15 Jan 2015

Hexi – responsive wall from Thibaut Sld on Vimeo.


Hexi by Thibaut Sld is a responsive wall system that utilizes sensory input from a depth camera and outputs to an array of wall mounted servos.  The wall responds to various human behaviors by moving each individual panel in the array.  The panels are coordinated in such a way that a fluid rippling effect is exhibited by the wall.  The fabrication for this installation is quite streamlined and clean.  Everything from the panel’s polished appearance, to the tremendously accurate tolerance of the servo hardware creates an extremely fluid execution.  Although the interaction between people and the installations very playful and energetic, I think this specific installation would be a very compelling way to display information of some kind.  The object and it’s interaction appears to exist in it’s own vacuum of space, and could possibly benefit from reaching out further into the world.  The exact sources of inspiration for this project are difficult to track down, however upon close examination pieces like Tessel and Versus from David Lettelier come to mind.  Both use similar interaction typologies coupled with very smooth mechanical action to create engaging experiences.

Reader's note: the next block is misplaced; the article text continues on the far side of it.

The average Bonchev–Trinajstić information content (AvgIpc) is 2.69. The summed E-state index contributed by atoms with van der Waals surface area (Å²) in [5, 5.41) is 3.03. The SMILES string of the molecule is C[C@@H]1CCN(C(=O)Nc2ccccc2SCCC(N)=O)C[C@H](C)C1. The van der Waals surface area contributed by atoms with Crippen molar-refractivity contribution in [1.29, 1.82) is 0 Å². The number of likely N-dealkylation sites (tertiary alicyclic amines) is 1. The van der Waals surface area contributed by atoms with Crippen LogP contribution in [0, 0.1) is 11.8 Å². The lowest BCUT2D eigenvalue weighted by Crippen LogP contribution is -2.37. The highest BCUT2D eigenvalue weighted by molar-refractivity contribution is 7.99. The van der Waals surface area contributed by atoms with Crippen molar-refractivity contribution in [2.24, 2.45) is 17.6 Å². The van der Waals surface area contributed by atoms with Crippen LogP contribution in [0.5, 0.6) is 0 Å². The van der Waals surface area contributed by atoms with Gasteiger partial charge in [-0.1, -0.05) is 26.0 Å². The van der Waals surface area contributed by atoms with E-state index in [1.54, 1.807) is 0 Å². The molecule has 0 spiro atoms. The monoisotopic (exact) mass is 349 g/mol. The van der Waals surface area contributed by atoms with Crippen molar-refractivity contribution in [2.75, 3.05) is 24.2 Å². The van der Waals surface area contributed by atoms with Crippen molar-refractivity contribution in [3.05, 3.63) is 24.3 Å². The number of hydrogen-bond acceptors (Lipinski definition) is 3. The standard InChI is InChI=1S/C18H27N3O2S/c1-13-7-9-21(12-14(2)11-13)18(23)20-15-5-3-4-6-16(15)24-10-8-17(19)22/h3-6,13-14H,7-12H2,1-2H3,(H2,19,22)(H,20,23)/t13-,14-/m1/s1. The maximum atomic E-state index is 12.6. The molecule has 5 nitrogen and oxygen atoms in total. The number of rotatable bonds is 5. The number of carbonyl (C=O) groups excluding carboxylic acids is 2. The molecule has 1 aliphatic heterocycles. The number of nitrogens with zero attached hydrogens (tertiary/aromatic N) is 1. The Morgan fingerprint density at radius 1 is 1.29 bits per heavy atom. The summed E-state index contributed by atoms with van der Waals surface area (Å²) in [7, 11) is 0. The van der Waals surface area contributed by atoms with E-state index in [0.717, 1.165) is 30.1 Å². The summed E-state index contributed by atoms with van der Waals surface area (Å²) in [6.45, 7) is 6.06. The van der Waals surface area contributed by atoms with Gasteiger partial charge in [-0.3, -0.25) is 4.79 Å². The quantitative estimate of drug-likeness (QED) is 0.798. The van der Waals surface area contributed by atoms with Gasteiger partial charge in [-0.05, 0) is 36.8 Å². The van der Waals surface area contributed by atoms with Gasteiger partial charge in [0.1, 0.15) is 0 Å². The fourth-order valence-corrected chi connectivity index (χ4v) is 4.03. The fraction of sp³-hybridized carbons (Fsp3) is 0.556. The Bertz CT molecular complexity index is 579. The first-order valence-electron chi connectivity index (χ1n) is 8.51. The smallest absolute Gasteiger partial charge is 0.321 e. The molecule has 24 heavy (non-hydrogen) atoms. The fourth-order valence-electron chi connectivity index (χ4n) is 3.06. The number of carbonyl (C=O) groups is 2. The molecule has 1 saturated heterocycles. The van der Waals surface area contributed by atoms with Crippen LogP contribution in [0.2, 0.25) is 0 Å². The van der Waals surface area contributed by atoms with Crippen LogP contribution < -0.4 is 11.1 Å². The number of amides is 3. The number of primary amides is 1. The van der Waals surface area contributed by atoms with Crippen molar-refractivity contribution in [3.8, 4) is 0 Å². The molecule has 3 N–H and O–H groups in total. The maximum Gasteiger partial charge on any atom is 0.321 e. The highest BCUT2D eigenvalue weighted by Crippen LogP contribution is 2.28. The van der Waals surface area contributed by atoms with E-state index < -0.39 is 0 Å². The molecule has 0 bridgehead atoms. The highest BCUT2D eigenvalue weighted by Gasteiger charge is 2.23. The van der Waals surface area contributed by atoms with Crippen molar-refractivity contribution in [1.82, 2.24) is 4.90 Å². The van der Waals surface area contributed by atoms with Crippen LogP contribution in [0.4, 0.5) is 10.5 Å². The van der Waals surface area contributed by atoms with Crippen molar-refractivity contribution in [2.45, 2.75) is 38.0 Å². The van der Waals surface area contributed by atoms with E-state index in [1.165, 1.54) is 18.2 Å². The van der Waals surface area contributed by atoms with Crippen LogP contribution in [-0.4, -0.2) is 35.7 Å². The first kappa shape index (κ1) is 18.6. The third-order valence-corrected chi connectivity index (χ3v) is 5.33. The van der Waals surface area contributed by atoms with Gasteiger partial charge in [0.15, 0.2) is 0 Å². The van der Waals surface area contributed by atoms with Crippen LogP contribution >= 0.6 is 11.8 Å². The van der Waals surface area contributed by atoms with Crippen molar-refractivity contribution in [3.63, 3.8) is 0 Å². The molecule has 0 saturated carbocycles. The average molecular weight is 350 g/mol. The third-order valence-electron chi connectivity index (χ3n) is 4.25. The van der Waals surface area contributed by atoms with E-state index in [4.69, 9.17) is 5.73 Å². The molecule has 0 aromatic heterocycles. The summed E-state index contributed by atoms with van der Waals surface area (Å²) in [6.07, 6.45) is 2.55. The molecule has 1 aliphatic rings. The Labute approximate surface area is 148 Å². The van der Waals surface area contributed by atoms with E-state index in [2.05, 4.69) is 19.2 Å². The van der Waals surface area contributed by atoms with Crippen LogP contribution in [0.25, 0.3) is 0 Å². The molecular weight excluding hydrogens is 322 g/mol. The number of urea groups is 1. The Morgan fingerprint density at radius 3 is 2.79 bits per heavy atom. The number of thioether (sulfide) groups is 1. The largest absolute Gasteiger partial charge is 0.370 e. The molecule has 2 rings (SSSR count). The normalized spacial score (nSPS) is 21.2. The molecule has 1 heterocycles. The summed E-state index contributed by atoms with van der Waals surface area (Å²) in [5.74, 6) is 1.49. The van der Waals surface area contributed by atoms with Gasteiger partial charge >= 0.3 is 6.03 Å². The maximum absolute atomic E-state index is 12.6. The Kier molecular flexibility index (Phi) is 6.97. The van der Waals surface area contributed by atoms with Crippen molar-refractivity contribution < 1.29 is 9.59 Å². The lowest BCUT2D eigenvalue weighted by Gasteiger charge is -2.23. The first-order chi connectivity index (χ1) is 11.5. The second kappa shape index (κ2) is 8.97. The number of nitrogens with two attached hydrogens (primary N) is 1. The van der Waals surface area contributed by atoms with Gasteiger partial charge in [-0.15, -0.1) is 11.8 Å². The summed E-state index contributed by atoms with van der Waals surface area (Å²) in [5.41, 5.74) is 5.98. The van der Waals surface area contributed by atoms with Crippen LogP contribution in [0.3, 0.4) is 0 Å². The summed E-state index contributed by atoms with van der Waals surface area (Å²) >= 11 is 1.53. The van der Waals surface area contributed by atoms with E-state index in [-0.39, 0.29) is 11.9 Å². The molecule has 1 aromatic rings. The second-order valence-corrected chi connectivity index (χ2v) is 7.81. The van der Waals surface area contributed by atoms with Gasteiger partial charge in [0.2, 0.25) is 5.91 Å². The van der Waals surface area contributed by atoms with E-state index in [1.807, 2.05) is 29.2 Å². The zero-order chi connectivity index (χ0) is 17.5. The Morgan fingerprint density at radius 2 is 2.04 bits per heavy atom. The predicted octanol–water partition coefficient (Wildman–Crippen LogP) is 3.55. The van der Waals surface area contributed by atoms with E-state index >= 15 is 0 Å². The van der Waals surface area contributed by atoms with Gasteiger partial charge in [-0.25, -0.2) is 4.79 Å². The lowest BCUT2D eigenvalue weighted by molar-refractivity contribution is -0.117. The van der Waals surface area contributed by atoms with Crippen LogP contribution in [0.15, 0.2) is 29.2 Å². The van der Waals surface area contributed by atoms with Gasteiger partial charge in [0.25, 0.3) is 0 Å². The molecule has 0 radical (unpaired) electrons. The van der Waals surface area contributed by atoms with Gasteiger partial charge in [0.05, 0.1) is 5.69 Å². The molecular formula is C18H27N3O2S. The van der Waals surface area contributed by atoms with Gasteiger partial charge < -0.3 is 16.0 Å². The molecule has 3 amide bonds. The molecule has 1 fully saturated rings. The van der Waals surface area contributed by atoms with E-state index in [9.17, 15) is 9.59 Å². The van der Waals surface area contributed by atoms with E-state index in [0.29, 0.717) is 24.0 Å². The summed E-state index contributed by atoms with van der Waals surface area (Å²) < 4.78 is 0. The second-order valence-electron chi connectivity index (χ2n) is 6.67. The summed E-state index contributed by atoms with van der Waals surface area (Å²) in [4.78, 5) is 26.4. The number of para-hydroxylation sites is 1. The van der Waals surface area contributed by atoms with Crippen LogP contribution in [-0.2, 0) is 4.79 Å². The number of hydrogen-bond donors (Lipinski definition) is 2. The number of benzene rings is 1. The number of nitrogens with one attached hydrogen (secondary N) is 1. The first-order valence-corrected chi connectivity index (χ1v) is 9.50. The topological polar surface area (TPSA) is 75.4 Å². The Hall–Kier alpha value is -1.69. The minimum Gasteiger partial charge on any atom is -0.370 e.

Breaking The Surface [Interaction Test / Tracking Software / Collision detection] from Bjørn Gunnar Staal on Vimeo.


Breaking the surface by Bjørn Gunnar Staal is an interactive installation that uses a large array of suspended acrylic tubing to create an implied dynamic surface.  The surface directly responds to inhabitants below it.  The actuation system uses a combination of motors, wheels and a depth camera.  This installation is impressive in the level of immersion it can reach with a participant.  Once in the center of the installation, outward views are easily compromised.  The data processing ability and general agility of the installation is very impressive as well.   It sits as a very complete and visually impactful piece, however I think the nature of the actuated tubes was a bit of a missed opportunity.  The combination of some more advanced geometry coupled with dynamic lighting could have made the piece a lot more engaging.  The lineage of Staal’s pieces are very interesting in that they seem to stand out from many other artists that perform at an environmental scale.  The open frameworks apps that was written serves as both a simulation tool through the design process, as well as the controlling software for the physical installation. To me this a fairly new idea and would love to track down more examples like it.  The thematic interaction typology is very similar to other projects performed by Staal and Scandinavian Design Group, although it’s very unique in its very aggressive kinetics.